A: I don't know that we teach it. I don't know that we emphasize it. I haven't heard it discussed for a long time in public discourse. I don't know. I don't know all the circumstances under which that statement was made. I understand the philosophical background behind it. But I don't know a lot about it and I don't know that others know a lot about it.

(Emphasis mine)

To me, the question focused less on the concept that God was once mortal...and more on the notion that God was like we are.

If that was the thrust of the question...President Hinckley nailed the answer. The who-what-where-when-how of the nature of God in his mortal existance is pretty much a mystery. We do not emphasize the concept. We don't really teach it beyond rare mentions, it is not a part of our public discourse, we do not know all of the circumstances about it. The nature of God during his mortal existance is pretty much an unknown in revealed LDS theology.

I also take the use of "I don't know" to be a figurative way of expressing disagreement rather than ignorance. It is an idiomatic expression that I use when I want to express disagreement in a polite way. At least that is how I often use the phrase.

Regards,

Six

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The Church does not emphasize much about God having been a man because it does not have much information about that other than a few most basic assertions made a long time ago. The revealed doctrine is not very complete. We have far much more information and put much more emphasis about becoming Christ-like, which feeds directly into the principle of becoming as God is. We teach a lot about that, but this is only the second half of the "couplet".

So President Hinckley didn't / couldn't say much about the entire couplet in a press interview, especially where the question was, "Is this the teaching of the church today, that God the Father was once a man like we are?" His answer, "I don

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So, why are LDS, or many, so afraid of this doctrine? Why the fear? Who cares what the rest of the world thinks?

This very doctrine is one of the things that make the Gospel so real and true to me.

I have wondered if the way Pres. Hinckley worded his statement was to make the Church not seem so different from other churches. It has felt to me that there has been a push to seem more like others than to be a "peculiar people". I have to admit, the wording of the statement has always bothered me, granted I am not a prophet and do not lead this church, but it seems like what to me is a core goal of the Gospel seems to be evaded. I tend to see more absolutes, but it seems to me a toning down of a powerful doctrine.

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So, why are LDS, or many, so afraid of this doctrine? Why the fear? Who cares what the rest of the world thinks?

This very doctrine is one of the things that make the Gospel so real and true to me.

I think it had to do with GBH, he said what he said and then the general leadership didn't clear it up for obvious reasons, they were protecting the office of the prophet. Along with God being a man other teachings were then debated...i.e. eternal progression.

Mark

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The Joseph Smith manual that we have been using for the past two years also has the Joseph Smith quote in it, so this is old news. But does the Church regularly "teach" or "emphasize" this doctrine? Is it well understood? I don't think so. It may or may not be significant that the Church's current authoritative doctrinal handbook, True to the Faith, is silent on the subject of God the Father's origins.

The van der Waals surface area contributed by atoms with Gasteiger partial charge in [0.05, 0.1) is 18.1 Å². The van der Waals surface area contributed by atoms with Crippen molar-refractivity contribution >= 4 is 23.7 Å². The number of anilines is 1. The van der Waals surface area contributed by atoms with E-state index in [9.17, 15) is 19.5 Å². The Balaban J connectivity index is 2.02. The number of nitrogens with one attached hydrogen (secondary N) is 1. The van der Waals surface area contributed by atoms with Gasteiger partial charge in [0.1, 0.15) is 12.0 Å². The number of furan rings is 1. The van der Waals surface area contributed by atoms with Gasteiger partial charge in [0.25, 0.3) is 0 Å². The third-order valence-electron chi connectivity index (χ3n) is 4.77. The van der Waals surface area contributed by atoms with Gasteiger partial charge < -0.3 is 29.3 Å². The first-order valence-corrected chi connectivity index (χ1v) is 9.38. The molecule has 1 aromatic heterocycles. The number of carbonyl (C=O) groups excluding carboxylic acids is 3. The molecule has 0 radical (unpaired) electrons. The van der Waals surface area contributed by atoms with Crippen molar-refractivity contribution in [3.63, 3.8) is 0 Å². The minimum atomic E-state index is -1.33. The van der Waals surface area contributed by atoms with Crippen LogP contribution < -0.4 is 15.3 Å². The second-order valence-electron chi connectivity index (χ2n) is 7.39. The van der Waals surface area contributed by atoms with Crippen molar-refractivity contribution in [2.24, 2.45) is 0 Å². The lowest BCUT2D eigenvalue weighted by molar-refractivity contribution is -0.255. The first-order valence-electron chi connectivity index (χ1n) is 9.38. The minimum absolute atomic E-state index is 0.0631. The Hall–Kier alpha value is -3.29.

I would have to disagree in part. "True to the Faith" (2004) is not intended to be

an exhaustive treatment of LDS doctrine. "Gospel Essentials" (2009) is post-Pres. Hinckley.

If this doctrine has been changed or is in doubt,

it would not have been included in the new edition.

Since it has not been expunged and will be taught to every adult member

and future member, I think we can safely say it is official Church doctrine,

without having to parse President Hinckley's response to Larry King

ever again.

Bernard

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Page 279? That's buried pretty deep. Looks like somebody's trying to hide something. wink.gif

And it probably is not noted in the index. Further evidence of obfuscation.

Bernard

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Can't you complicate it first? Just a little while longer?

Judging by some of the responses here, it doesn't clear things up a bit.

Bernard

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There will always be complications because JS's teachings were basic and not complete. To state that we will become like God is evident even in orthodox Christian teachings. The question that continues to puzzle, at least to me, is that God was once a man. To me this entails that God was a homo sapiens. I am not sure this is what JS meant only that God was, at one time, corporeal and progressed within the doctrine of theosis to God. Am I wrong?

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There will always be complications because JS's teachings were basic and not complete. To state that we will become like God is evident even in orthodox Christian teachings. The question that continues to puzzle, at least to me, is that God was once a man. To me this entails that God was a homo sapiens. I am not sure this is what JS meant only that God was, at one time, corporeal and progressed within the doctrine of theosis to God. Am I wrong?

This is what we know:

Page 279. "Joseph Smith taught, 'It is the first principle of the Gospel to know

for a certainty the Character of God...He was once a man like us; ...God Himself,

the Father of us all, dwelt on an earth, the same as Jesus Christ himself did."

If the course of God is one eternal round, and we are doing what has been done

on other worlds, I have no problem believing the above statement. Seems to me

that the atonement of Christ would have to have limits if it were not true.

Bernard

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No! No! Please, no!

The critics need to milk this one for another two or three decades at least.

Stranger things have happened.

Why aren't you in bed getting some sleep before your trip?

Bernard